Dystonia; Involuntary slow and twisting movements; Movement - uncontrolled or slow; Leg and arm movements - uncontrollable; Arm and leg movements - uncontrollable; Slow involuntary movements of large muscle groups; Athetoid movements
Uncontrolled or slow movement is defined as an impairment of the muscle tone (usually in large muscle groups), causing slow involuntary contractions of the head, limbs, trunk, or neck.
The slow sinuous twisting movements of muscles (athetosis) or sustained muscle contraction (dystonia) may be caused by a number of conditions, including cerebral palsy, encephalitis, drug side effects, hepatic encephalopathy, and Huntington’s chorea.
The abnormal movement may be reduced or disappear during sleep, but it is worsened by emotional stress. Abnormal and sometimes grotesque postures may be a manifestation of these movements.
- Hepatic encephalopathy
- Medication side effects
- Cerebral palsy
- Genetic disease
Get adequate sleep and avoid excessive stress. In severe cases, take safety measures to avoid injury. Follow prescribed therapy for treatment of the underlying cause.
Call your health care provider if
- There is unexplained dystonia.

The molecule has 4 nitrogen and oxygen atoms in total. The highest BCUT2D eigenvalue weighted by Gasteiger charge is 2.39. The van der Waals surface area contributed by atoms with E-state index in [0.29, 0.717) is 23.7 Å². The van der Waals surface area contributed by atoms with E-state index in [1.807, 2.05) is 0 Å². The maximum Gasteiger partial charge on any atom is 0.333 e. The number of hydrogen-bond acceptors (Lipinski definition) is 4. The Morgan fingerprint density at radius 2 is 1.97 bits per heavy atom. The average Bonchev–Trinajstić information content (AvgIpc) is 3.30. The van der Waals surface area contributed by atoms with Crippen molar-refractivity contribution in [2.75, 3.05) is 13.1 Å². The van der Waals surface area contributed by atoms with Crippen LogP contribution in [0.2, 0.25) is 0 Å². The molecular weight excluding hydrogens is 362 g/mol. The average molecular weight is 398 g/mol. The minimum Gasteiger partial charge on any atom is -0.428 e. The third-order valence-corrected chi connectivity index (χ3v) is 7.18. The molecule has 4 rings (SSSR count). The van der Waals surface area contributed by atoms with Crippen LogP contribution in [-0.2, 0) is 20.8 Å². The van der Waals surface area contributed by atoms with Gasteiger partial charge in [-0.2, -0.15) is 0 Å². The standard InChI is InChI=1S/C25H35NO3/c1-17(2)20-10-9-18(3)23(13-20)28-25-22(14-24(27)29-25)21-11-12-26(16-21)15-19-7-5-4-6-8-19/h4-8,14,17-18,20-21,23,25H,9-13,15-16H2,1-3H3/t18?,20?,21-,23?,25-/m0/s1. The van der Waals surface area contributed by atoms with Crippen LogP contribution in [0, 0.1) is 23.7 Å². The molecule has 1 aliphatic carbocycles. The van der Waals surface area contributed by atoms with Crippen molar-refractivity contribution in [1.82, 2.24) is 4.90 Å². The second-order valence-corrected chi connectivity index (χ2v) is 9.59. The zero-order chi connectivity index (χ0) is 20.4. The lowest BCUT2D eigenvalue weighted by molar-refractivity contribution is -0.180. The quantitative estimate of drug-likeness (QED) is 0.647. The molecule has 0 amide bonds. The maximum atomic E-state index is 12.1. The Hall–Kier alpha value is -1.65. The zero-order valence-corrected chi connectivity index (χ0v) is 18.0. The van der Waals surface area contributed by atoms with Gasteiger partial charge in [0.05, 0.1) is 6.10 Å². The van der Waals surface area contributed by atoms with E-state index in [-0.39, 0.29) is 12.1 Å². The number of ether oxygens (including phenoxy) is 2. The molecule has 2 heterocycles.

- The problem is getting worse.
- Uncontrolled movements are accompanied by other symptoms.
What to expect at your health care provider’s office
The medical history will be obtained and a physical examination performed.
Medical history questions documenting uncontrolled-slow movement in detail may include:
- Time pattern o When did you develop this problem? o How long have you had it? o Is it always the same? o Is it always present or only occasionally? o Is it getting worse?
- Aggravating factors o Is it worse after exercise? o Is it worse during times of emotional stress? o Has there been any injury or accident recently? o Has there been any illness recently?
- Relieving factors o Is it better after you sleep?
- Other o What other symptoms are also present?
The physical examination may include a detailed examination of the nervous and muscular systems.
Diagnostic tests will be determined by the results of the history and physical exam findings.
After seeing your health care provider:
You may want to add a diagnosis related to uncontrollable slow movements to your personal medical record.
by Janet G. Derge, M.D.
All ArmMed Media material is provided for information only and is neither advice nor a substitute for proper medical care. Consult a qualified healthcare professional who understands your particular history for individual concerns.